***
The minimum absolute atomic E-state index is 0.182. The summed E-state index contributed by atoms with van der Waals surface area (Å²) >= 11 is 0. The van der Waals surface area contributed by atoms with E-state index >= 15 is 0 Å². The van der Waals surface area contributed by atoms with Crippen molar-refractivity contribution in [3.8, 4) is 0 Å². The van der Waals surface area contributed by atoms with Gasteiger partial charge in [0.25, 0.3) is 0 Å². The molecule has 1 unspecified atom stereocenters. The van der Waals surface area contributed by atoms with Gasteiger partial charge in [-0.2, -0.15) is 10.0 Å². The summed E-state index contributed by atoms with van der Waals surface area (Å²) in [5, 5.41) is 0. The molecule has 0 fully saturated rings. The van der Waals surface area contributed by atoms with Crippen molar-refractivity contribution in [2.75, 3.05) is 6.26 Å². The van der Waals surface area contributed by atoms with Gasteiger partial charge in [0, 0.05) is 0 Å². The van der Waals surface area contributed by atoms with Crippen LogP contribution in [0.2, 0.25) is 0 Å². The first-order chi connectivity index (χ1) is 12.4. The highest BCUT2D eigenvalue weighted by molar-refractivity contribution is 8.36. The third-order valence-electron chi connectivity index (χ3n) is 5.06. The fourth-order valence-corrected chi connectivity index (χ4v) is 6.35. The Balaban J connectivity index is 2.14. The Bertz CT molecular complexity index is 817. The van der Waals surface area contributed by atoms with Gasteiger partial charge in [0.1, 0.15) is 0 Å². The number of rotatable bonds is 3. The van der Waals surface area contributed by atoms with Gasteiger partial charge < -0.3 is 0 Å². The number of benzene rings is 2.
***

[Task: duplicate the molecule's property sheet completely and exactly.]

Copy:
The minimum absolute atomic E-state index is 0.182. The summed E-state index contributed by atoms with van der Waals surface area (Å²) >= 11 is 0. The van der Waals surface area contributed by atoms with E-state index >= 15 is 0 Å². The van der Waals surface area contributed by atoms with Crippen molar-refractivity contribution in [3.8, 4) is 0 Å². The van der Waals surface area contributed by atoms with Gasteiger partial charge in [0.25, 0.3) is 0 Å². The molecule has 1 unspecified atom stereocenters. The van der Waals surface area contributed by atoms with Gasteiger partial charge in [-0.2, -0.15) is 10.0 Å². The summed E-state index contributed by atoms with van der Waals surface area (Å²) in [5, 5.41) is 0. The molecule has 0 fully saturated rings. The van der Waals surface area contributed by atoms with Crippen molar-refractivity contribution in [2.75, 3.05) is 6.26 Å². The van der Waals surface area contributed by atoms with Gasteiger partial charge in [0, 0.05) is 0 Å². The van der Waals surface area contributed by atoms with Crippen LogP contribution in [0.2, 0.25) is 0 Å². The first-order chi connectivity index (χ1) is 12.4. The highest BCUT2D eigenvalue weighted by molar-refractivity contribution is 8.36. The third-order valence-electron chi connectivity index (χ3n) is 5.06. The fourth-order valence-corrected chi connectivity index (χ4v) is 6.35. The Balaban J connectivity index is 2.14. The Bertz CT molecular complexity index is 817. The van der Waals surface area contributed by atoms with Gasteiger partial charge in [0.1, 0.15) is 0 Å². The number of rotatable bonds is 3. The van der Waals surface area contributed by atoms with Gasteiger partial charge < -0.3 is 0 Å². The number of benzene rings is 2.